### chokudai's blog

By chokudai, history, 12 days ago, We will hold LINE Verda Programming Contest（AtCoder Beginner Contest 263）.

The point values will be 100-200-300-400-500-500-600-600. We are looking forward to your participation! Comments (19)
 » For problem E, standard dp involves calculating sum of fraction,which is O(n^2). How to improve further?
•  » » use fenwick
•  » » 11 days ago, # ^ | ← Rev. 2 →   We can calculate the expected values in cell n-1 .. 1. Then ans=e$e[n]=0$$e[i]=1+\frac{e[i]}{a[i]+1}+avg(e[i+1 .. i+a[i]])$$e[i]=(a[i]+1)\cdot\frac{1+avg(e[i+1 .. i+a[i]])}{a[i]}$The avg(...) is the the postfix sum of that segment, divided by the size of the segment.
•  » » » Can you give deep explanation of E. I am not able to understand what you tried to say
•  » » » » e[i] is the expected number of rolling the die if we are currently in cell i and want to end in cell n, like the problem suggests.
•  » » » » 11 days ago, # ^ | ← Rev. 4 →   Let, $dp_i$ = number of rolls needed to reach position $n$ starting from position $i$. Hence $dp_n = 0.$ $dp_i = \frac{(1 + dp_{i}) + (1 + dp_{i+1}) + \dots + (1 + dp_{i + a_i})} {(a_i + 1)}.$.If you solve the equation, you get $dp_i = \frac{a_i + 1 + (dp_{i+1}+\dots + dp_{i + a_i})} {a_i}.$.So you can traverse from $i = n - 1$ to $i = 0$ and calculate $dp_i$. To calculate the value of $dp_{i+1}+\dots + dp_{n + a_i}$ you can use fenwick tree or segment tree.
•  » » » » » Good explanation. I find it the most understandable solution explanation so far. Although, the last part can just be done with regular prefix sums which can be calculated on the fly.
•  » » » neat!
 » H/Ex is pretty similar to this problem: 1446F - Расстояние до прямой.
 » Somehow I solved problem G in a very strange manner. I can't find any other submissions similar to mine. During the contest I didn't prove my solution, so I don't know why it works. Can someone explain me why it works? Of course, if it works (submission).My solution is very short (shorter than any other I saw). I didn't divide numbers into even of odd or something like this. I just did five steps:$1.$ Make bipartite graph with $2n + 2$ nodes. One node for source $S$, one for sink $T$ and all $a_i$ have one node in the left and one node in the right part. $2.$ Make edges between $a_i$ in left part and $a_j$ in right part for all $i$ and $j$ if $a_i + a_j$ is prime number with $+\infty$ capacity.$3.$ Make edges from $S$ to $a_i$ in left part with the capacity $b_i$. $4.$ Make edges from all $a_i$ in right part to $T$ with the capacity $b_i$.$5.$ Find maximum flow and divide this number by $2$. This is the answer.
•  » » 10 days ago, # ^ | ← Rev. 2 →   Wow, that's a great simple answer! I came up with a proof.Let $f_e$ be the amount of flow on edge $e$. Let $L_i$ and $R_i$ be vertex $a_i$ in the left and right part, respectively. For simplicity suppose $a_1=1$. If there is no such $a_i$ in the input, insert $(a_1, b_1) = (1, 0)$.Take an optimal solution that erases $(a_i, a_j)$ $c_{ij}$ times. Here $i=j$ iff $i=1$. Assume $i1} c_{ij}$ (ignoring the order of indices of $c$). Then $f_{SL_1} = f_{R_1T} = 2c_{11} + C_1 \leq b_1, \\ f_{SL_i} = f_{R_iT} = C_i \; (i > 1), \\ f_{L_i R_j} = \begin{cases} 2c_{11} & (i = j = 1) \\ c_{ij} & (i \neq j) \end{cases}$is a valid flow of total amount $F = \displaystyle 2\sum_{i \leq j} c_{ij}$.Now we show that this flow is nearly maximum, i.e. maximum flow is at most greater by one than the current total amount of flow.To see this we seek for a path from $S$ to $T$ on the residue graph. Suppose that such a path $S L_{e_1} R_{e_2} \cdots L_{e_{2M-1}} R_{e_{2M}} T$ exists. There are at most one $m$ such that $e_{2m} = e_{2m+1} = 1$. - If such $m$ exists, consider the parity of $F$. — If $F$ is even, then it increases $F$ by one. Now $b_1$ is odd and $b_i$ $(i > 1)$ is even. - If $F$ is odd, then it contradicts to the optimality: instead of erasing $(a_{e_2}, a_{e_3}), (a_{e_4}, a_{e_5}), \ldots, (a_{e_{2m-2}}, a_{e_{2m-1}}), (a_{e_{2m+2}}, a_{e_{2m+3}}), \ldots, (a_{e_{2M-2}}, a_{e_{2M-1}}$, we can erase one more pair by chosing $(a_{e_1}, a_{e_2}), (a_{e_3}, a_{e_4}), \ldots, (a_{e_{2m-1}}, a_{e_{2m}}), (a_{e_{2m+2}}, a_{e_{2m+3}}), \ldots, (a_{e_{2M-1}}, a_{e_{2M}})$. - If such $m$ does not exist, then $a_m \not\equiv a_{m+1} \pmod 2$, so $a_1 \neq a_m$. But it contradicts to the optimality: instead of erasing $(a_{e_2}, a_{e_3}), (a_{e_4}, a_{e_5}), \ldots, (a_{e_{2M-2}}, a_{e_{2M-1}}$, we may erase one more pair by chosing $(a_{e_1}, a_{e_2}), (a_{e_3}, a_{e_4}), \ldots, (a_{e_{2M-1}}, a_{e_{2M}})$ Therefore $\lfloor F/2 \rfloor$ is always the optimal answer.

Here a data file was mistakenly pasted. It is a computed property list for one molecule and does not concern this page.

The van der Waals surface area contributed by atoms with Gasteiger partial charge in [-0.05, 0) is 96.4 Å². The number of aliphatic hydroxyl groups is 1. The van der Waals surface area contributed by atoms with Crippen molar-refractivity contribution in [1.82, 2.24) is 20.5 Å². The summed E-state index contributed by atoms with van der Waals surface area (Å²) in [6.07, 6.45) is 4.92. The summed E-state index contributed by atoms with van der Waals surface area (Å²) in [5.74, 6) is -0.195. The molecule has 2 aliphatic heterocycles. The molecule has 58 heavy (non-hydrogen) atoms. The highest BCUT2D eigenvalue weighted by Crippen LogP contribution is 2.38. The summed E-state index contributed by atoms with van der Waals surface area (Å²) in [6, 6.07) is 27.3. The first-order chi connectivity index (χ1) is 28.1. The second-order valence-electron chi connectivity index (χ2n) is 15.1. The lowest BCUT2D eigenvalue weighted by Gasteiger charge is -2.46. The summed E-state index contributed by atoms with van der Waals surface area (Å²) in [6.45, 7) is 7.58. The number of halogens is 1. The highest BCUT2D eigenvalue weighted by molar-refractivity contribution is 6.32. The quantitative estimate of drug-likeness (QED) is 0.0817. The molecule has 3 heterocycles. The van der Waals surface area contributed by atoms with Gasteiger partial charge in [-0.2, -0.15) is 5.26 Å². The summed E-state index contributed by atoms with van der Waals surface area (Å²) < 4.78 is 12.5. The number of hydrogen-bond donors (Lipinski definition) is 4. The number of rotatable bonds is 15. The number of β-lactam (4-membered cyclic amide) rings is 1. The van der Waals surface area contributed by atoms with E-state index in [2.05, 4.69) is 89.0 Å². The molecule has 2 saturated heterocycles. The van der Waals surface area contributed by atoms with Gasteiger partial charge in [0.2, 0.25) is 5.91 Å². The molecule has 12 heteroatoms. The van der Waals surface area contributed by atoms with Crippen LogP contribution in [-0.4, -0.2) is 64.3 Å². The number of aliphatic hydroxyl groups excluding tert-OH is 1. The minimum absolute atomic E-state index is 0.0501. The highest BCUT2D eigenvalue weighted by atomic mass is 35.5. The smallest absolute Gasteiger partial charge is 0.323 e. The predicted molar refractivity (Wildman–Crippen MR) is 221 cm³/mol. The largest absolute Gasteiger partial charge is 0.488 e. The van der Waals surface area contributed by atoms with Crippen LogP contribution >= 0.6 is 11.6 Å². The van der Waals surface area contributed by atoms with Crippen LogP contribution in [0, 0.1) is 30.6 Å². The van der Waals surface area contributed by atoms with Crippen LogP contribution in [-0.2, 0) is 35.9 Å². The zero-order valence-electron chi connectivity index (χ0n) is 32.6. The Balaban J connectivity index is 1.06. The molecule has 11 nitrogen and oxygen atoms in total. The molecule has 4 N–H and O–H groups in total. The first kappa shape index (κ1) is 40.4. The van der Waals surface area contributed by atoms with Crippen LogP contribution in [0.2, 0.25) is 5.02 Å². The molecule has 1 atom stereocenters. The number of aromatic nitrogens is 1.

» E is a Markov Chain problem.This editorial (in Japanese) is very good: https://atcoder.jp/contests/abc263/editorial/4552
•  » » You just made me realize that user editorials in Japanese do not appear when the language is set to English. Nice to know. Maybe they should appear and just write in parentheses that they are written in Japanese. More people would find them useful even using a translator (assuming a lot of people didn't notice this like me).
 » Could someone please explain problem D, like how do we calculate the minimum sum in O(n) ?
•  » » 9 days ago, # ^ | ← Rev. 2 →   Just think of prefix and suffix sums. First calculate, the prefix sum as ${prefix_i = min(prefix_{i - 1} + arr_i, i * L)}$ Second calculate, the suffix sum as ${suffix_i = min(suffix_{i + 1} + arr_i, (n - i + 1) * R)}$ Ans is minimum over all ${prefix_i + suffix_{i + 1}, where}$ ${0 \le i \le n.}$ Hope, you liked it.
•  » » » Thanks! btw prefix[i] = min(prefix[i-1]+arr[i],i*L) and not max.
•  » » » » Yeah, I updated!
 » can anyone explain E?
 » Can anyone please share their approach for problem F